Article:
Technician

TS Addict
The reason you can't put the propulsion lasers on the ship is the same reason you can't move a sailboat by taking a fan on board and then pointing at the sail - well, outside of a cartoon, anyway. As for the slowing down part...if the ship doesn't need to carry a big engine and fuel to get it up to speed (particularity if its assembled in space) then its got plenty of room left for deceleration and maneuvering rockets. Incidentally, this concept has been around since at least the mid-1960's.
More like the 40's
 

yRaz

Nigerian Prince
If the laser are only 5Kg why aren't they on the craft, then one can do as Raz says
What is equal and opposite reaction. The 5kg laser would propel itself away from the 100kg craft faster than it would slow the craft down.
 

Ivangela

TS Rookie
If the laser are only 5Kg why aren't they on the craft, then one can do as Raz says
What is equal and opposite reaction. The 5kg laser would propel itself away from the 100kg craft faster than it would slow the craft down.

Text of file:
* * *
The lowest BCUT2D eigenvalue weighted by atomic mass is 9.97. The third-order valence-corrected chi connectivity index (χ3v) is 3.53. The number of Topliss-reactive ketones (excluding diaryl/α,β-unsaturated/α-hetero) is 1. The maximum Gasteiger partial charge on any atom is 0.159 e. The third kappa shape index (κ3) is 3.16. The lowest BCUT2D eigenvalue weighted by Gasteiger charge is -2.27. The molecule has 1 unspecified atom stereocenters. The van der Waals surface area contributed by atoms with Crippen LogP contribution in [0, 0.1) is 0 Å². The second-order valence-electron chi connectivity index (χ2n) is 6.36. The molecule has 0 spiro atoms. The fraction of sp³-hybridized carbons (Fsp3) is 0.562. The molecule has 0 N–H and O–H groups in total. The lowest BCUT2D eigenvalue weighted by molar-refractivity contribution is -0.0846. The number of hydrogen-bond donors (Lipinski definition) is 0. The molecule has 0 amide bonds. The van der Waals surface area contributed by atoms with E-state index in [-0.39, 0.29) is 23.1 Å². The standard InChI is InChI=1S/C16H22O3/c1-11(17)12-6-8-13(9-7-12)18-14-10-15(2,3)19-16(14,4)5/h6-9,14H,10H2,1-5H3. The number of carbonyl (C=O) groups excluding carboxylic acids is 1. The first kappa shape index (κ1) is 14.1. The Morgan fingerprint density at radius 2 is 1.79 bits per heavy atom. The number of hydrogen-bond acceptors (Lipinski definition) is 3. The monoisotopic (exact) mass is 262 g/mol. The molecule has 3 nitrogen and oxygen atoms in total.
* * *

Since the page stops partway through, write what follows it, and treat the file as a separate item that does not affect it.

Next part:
I suppose that makes sense

I still don't think Technicians car can achieve a significant fraction of the speed of light, lol
 

Squid Surprise

TS Evangelist
They can use "normal" fuel/propulsion to slow down... you wouldn't need that much (unlike the insane amount you'd need to make the entire voyage).

Once Mars has been "colonized", they could build equivalent lasers on the red planet for future voyages perhaps... would take crazy math skills to calculate orbits, but should be possible...
 

cliffordcooley

TS Redneck
What I want to know is how long would it take to gain that much speed. We should all know we are limited to the amount of acceleration our bodies can withstand. So how long would we be under physical stress while accelerating or decelerating?
 

Ralph Dratman

TS Rookie
If complete gram-scale spacecraft are really possible, they might also help answer the question "Where are all the extraterrestrials?" Alien wafers might be stationed all around the Solar System at this very moment. Remember, we sometimes miss incoming asteroids until the last moment. How are we going to spot tiny robots from other star systems?
 

hitech0101

TS Guru
Feedback - I checked in FF & chrome, the video container has height specified in such a manner that I was not able to view the entire content it was slightly cut off, tried scrolling up and down could not get entire content to fit on my screen. Maybe happening only for me.